Reservations 877·97·CRAFT  (877·972·7238)

Kodiak, Alaska, USA

Kodiak, Alaska, is famous for its unique subspecies of grizzly bears called the Kodiak bear, King crab, and a rugged, breathtaking coastline. The town of Kodiak is on Chiniak Bay along Kodiak island's northeastern coast. Kodiak Island lies off the coast of Southern Alaska in what is called the Kodiak Archipelago.


The island was inhabited for some seven thousand years by the Alutiiq indigenous people. Russians claimed the island in the 1700s, and Kodiak eventually became the capital of Russian Alaska in 1793. A year later, a group of Russian Orthodox priests converted the indigenous peoples to Christianity and built a Russian Orthodox Church and Seminary. In 1867, the United States purchased Alaska from Russia. Trading in sea otter pelts boosted the area's importance for more than 100 years but nearly decimated the sea otter population, leading to a ban on otter hunting in 1911. In the late 1930s, the US Navy constructed a base on Kodiak to protect the US. About 15,000 soldiers were stationed there during WWII. Today, the US Coast Guard has a base in Kodiak. Over the years, Kodiak became a commercial fishing powerhouse. Salmon and halibut are popular catches, as is King Crab. The fleet used in the Deadliest Catch calls Kodiak home in the summer.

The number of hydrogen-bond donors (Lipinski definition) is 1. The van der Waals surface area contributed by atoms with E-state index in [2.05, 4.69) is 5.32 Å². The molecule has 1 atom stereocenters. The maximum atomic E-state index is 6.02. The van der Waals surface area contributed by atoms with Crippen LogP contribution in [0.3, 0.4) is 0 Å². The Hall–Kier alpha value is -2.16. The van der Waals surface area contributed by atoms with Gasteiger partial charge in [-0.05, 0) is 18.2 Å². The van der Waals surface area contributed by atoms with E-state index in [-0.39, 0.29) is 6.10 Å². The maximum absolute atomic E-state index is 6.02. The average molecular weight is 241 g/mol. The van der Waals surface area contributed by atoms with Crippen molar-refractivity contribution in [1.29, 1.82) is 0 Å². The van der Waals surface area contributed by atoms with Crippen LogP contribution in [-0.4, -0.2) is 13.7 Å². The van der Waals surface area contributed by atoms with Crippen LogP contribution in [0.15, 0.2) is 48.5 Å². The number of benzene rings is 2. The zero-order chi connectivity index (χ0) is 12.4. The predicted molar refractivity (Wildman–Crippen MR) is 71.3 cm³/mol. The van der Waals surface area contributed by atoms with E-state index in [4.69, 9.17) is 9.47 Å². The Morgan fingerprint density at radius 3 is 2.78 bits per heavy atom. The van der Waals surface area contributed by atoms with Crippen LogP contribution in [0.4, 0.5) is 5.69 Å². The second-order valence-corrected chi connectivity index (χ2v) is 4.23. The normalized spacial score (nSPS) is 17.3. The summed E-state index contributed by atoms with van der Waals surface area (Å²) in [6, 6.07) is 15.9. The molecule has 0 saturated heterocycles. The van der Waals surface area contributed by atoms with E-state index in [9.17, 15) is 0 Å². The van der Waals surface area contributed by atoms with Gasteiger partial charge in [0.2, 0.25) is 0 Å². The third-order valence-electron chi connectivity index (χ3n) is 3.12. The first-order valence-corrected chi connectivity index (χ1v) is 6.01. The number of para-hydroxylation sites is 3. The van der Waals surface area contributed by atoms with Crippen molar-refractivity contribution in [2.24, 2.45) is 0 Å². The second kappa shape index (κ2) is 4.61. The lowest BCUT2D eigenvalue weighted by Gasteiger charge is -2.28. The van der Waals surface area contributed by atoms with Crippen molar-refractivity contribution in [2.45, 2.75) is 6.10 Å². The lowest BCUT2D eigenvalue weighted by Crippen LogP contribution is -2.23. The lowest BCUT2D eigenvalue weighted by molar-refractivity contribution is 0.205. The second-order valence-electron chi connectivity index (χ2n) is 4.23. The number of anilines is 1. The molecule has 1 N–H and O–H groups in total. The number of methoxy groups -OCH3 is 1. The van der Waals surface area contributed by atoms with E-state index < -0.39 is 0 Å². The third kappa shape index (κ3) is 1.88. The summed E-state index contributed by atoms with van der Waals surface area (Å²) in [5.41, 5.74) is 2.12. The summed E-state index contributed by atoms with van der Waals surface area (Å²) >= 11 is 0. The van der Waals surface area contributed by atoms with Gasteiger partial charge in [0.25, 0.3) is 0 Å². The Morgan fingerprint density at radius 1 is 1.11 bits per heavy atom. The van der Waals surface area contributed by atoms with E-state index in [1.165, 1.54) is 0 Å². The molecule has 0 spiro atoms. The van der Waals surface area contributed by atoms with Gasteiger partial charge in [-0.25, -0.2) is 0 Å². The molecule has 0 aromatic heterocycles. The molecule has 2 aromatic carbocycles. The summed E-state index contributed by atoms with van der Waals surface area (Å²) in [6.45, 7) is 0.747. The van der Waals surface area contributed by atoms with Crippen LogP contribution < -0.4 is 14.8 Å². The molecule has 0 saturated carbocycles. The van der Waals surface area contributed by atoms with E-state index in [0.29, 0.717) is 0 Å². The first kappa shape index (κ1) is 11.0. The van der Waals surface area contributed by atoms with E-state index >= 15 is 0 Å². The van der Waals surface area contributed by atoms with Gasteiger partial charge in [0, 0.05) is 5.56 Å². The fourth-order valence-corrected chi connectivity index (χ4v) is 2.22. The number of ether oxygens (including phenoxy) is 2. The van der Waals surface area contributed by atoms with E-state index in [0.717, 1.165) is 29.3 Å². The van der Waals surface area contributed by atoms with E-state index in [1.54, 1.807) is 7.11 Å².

Kodiak Island, also nicknamed "Alaska's Emerald Isle," is a wilderness lover's paradise. The Kodiak National Wildlife Refuge, established in 1941, encompasses about two-thirds of the island and is intended to protect the Kodiak brown bear, native salmon, and more than 200 species of birds. For hikers, nature photographers, and outdoor adventurers, Kodiak cannot be surpassed.


Ship Location

Cruise ships dock at Dock/Pier II, Fisherman's Terminal about a mile and a half from the center of town.


Getting Around

Shuttle busses provide passengers with transportation to and from the city center. For those who prefer to walk, Shelikof Street leads from the dock to downtown.




Kodiak offers something for everyone's tastes. For history buffs, explore the remains of Kodiak's WWII pill-box bunkers at Fort Abercrombie Station Park or the Military History Museum.  Learn about Kodiak's Native, Russian, and American history at the Kodiak History Museum, which until 2019 was called the Baranov Museum. See Russian cultural influence in the Holy Resurrection Orthodox (Russian) Church. While small in size, the Alutiiq Museum provides an important history of the Alutiiq indigenous people.


Optional excursions include guided wildlife sighting trips and fishing boat trips. Nearby bird rookeries house thousands of kittiwakes, and you may see puffins in the cliff faces and eagles aloft.  Hike through forests or try your hand at fishing. Enjoy eating King crab and other seafood, and breathe in the clean, fresh air.


Staying in Touch

Wi-Fi is available at McDonald's in downtown Kodiak. The A. Holmes Johnson Public Library offers free, public-access Internet computers.